Blog Post #574 – Superior Court of Justice Upholds Conviction Against Tembec Inc. For Worker Injuries

Excerpt from the government of Ontario’s ‘Newsroom’

A Superior Court of Justice has dismissed an appeal by a Quebec-based company and has ordered Tembec Inc. to pay a fine of $50,000 after a worker was injured at a sawmill.

On June 24, 2008, a worker employed at a sawmill located at 70 – 17th Avenue in Cochrane was trying to clear a jammed conveyor belt. The worker was standing atop a motor guard and was poking at the jam of wood on an adjacent conveyor belt when a piece of wood came up and knocked the worker off the motor guard; he then fell to the floor below. The worker was not wearing fall-arrest equipment and sustained injuries that included limb fractures.

A trial was held before Her Honour Justice M.J. Rocheleau of the Ontario Court of Justice at 149 Fourth Avenue in Cochrane. On July 6, 2011, the defendant, Tembec Inc., was found guilty of failing, as an employer, to comply with Section 85 of Ontario Regulation 851, which requires employers to ensure that safety measures and procedures are followed.

On October 21, 2011 Tembec Inc. – a manufacturer of forest products with offices at 800 Boulevard Rene-Levesque West in Montreal – was fined $50,000 at the Ontario Court of Justice, 88 Riverside Drive in Kapuskasing.

Tembec Inc. appealed its conviction but on June 24, 2013, the Honourable Mr. Justice Robert Riopelle of the Superior Court of Justice located at 48 Spruce Street North in Timmins upheld the conviction imposed at trial and dismissed the appeal.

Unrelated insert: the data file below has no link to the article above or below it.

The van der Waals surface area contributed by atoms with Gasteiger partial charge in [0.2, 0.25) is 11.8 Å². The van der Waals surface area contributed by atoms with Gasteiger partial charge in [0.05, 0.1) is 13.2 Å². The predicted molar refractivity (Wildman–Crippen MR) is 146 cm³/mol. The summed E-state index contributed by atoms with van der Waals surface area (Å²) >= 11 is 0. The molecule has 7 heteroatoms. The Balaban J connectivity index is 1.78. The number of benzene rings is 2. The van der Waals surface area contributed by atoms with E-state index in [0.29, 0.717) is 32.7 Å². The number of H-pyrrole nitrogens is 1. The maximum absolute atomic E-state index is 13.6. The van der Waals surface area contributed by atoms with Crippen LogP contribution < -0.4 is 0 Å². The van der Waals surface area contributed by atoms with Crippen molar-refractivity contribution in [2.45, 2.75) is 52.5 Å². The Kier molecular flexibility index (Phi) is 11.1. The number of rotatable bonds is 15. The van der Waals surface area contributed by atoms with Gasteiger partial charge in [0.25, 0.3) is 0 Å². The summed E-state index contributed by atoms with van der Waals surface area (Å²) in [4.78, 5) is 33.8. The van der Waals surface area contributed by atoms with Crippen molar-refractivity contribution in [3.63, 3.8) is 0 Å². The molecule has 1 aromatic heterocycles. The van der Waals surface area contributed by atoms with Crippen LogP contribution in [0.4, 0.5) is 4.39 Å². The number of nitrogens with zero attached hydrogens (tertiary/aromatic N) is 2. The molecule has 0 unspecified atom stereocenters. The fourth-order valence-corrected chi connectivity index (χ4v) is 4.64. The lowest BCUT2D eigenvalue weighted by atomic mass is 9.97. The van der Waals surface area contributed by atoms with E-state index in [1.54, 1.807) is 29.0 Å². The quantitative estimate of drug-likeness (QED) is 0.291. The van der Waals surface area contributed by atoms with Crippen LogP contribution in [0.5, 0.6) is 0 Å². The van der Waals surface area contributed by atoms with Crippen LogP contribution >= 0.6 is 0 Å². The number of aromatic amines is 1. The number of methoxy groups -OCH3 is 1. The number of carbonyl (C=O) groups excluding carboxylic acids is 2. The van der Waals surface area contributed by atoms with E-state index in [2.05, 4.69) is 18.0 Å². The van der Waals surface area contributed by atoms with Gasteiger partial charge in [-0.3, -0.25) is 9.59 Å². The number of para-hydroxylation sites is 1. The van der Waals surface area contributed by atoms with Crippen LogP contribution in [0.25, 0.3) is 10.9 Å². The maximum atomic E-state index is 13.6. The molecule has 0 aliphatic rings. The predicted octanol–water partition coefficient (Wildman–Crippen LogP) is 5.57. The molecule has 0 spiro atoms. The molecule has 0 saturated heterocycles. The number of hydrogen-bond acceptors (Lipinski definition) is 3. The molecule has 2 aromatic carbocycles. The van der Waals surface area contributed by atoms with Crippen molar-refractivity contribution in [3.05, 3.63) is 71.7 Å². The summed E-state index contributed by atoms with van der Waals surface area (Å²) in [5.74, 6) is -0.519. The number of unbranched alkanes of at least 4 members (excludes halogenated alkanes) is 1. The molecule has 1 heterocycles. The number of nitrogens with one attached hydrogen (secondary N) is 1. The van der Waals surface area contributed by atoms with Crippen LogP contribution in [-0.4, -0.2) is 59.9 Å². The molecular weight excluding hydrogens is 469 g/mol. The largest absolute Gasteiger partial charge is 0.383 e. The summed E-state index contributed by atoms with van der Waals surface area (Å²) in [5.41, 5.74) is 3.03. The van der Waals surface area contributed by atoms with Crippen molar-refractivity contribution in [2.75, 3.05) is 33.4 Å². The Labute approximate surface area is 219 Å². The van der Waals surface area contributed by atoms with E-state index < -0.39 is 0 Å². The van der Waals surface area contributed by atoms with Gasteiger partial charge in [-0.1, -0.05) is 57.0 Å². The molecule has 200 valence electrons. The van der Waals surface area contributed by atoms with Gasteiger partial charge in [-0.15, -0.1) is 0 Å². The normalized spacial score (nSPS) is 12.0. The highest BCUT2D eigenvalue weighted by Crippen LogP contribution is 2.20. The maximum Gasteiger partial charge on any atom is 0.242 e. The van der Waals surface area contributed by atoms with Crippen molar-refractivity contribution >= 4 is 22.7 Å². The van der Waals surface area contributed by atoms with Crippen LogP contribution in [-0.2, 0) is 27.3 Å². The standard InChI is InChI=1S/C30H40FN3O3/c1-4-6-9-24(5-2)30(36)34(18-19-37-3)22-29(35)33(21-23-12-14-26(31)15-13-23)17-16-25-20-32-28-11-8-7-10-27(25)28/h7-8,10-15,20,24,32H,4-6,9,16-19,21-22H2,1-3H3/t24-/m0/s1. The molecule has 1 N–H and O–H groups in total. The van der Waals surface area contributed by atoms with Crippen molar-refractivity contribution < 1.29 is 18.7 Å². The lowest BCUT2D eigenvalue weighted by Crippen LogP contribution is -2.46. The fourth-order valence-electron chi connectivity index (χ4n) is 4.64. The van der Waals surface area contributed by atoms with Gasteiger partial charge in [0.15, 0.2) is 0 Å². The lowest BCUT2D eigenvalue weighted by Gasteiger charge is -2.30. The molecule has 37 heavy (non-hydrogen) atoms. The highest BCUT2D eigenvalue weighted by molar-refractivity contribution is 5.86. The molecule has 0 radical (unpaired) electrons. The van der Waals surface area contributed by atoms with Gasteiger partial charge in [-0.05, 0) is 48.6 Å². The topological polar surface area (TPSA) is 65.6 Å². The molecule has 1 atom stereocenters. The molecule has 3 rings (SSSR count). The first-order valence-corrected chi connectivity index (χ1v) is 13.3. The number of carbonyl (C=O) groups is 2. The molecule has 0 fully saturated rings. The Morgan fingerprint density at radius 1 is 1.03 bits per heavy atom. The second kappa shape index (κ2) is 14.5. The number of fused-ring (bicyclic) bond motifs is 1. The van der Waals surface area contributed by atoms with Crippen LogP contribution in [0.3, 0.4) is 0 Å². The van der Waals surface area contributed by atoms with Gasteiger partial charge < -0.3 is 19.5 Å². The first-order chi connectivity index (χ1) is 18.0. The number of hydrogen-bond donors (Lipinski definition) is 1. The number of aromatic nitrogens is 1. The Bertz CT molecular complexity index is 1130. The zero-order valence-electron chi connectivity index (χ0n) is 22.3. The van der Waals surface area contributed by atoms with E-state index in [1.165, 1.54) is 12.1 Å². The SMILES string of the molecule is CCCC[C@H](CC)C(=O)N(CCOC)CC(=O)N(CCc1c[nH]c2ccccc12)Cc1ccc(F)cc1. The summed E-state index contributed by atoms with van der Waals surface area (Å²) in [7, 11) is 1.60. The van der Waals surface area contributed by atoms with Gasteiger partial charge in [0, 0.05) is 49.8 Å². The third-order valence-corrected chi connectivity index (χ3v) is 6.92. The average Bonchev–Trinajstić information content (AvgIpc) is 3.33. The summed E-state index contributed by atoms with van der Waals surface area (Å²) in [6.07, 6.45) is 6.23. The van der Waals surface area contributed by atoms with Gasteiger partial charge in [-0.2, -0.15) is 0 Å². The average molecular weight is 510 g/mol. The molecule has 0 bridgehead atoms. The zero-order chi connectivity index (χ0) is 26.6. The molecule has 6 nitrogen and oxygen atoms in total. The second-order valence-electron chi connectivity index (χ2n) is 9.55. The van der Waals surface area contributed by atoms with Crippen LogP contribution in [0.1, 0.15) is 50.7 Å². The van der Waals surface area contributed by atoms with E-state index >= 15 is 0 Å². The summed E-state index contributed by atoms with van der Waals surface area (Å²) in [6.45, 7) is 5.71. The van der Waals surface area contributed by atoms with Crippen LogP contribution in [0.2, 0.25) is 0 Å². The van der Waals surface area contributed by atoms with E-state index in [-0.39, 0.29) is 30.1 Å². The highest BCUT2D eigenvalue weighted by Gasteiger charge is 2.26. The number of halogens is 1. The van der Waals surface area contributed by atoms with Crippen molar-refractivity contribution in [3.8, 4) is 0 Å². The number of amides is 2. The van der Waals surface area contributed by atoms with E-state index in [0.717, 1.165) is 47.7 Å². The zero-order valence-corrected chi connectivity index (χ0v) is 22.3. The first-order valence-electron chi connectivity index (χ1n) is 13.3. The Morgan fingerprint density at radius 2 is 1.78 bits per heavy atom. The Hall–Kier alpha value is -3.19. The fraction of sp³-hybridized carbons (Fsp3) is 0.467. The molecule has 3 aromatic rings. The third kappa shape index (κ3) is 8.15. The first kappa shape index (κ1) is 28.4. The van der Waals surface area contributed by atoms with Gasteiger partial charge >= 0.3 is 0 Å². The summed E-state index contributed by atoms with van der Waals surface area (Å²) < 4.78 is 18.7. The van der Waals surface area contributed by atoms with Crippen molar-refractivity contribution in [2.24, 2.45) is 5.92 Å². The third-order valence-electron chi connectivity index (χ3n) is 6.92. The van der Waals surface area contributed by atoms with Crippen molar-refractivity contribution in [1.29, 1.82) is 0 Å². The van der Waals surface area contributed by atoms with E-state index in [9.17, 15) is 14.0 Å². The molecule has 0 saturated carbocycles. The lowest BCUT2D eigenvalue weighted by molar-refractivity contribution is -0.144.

In addition to the fine, the court imposed a 25-per-cent victim fine surcharge as required by the Provincial Offences Act. The surcharge is credited to a special provincial government fund to assist victims of crime.

My opinion

The law(s) in contravention:

Tembec Inc. was found guilty of violating section 85 of the Ontario ‘Industrial’ regulation 851/90 which states,

“Where a worker is exposed to the hazard of falling and the surface to which he or she might fall is more than three metres below the position where he or she is situated,

(a) the worker shall wear a serviceable safety belt or harness and lifeline that is adequately secured to a fixed support and so arranged that the worker cannot fall freely for a vertical distance of more than 1.5 metres; and

(b) the fall arrest system described in clause (a) shall,

(i) have sufficient capacity to absorb twice the energy and twice the load that under the circumstances of its use may be transmitted to it, and

(ii) be equipped with a shock absorber or other devices to limit the maximum arresting force to 8.0 kilonewtons to the worker.”

I realize that the ‘Construction’ sector is the only sector, at the present time, in need of compliance of the new ‘Working at Heights’ legislation.(since April 1, 2015) The other three sectors should be looking beyond the minimum requirements today and introduce themselves to the changes. If Tembec Inc. had remembered their responsibilities to the safety of their workforce, this type of accident would not have happened.

P.S. If you ARE an employer in the ‘Construction’ sector please ensure that you have completed the updated training and give your workforce a fighting chance against fall-related accidents.

Remember – In Ontario, “ALL Accidents are Preventable”

HRS Group Inc. has a great team that can help you with all your health and safety needs including ‘Fall Protection’ and Working at Heights’. Contact Deborah toll free at 1-877-907-7744 or locally at 705-749-1259.

We can also be reached at

‘Work’ and ‘Play’ safe.

Daniel L. Beal
CHSEP – Advanced Level
VP & Senior Trainer
HRS Group Inc.

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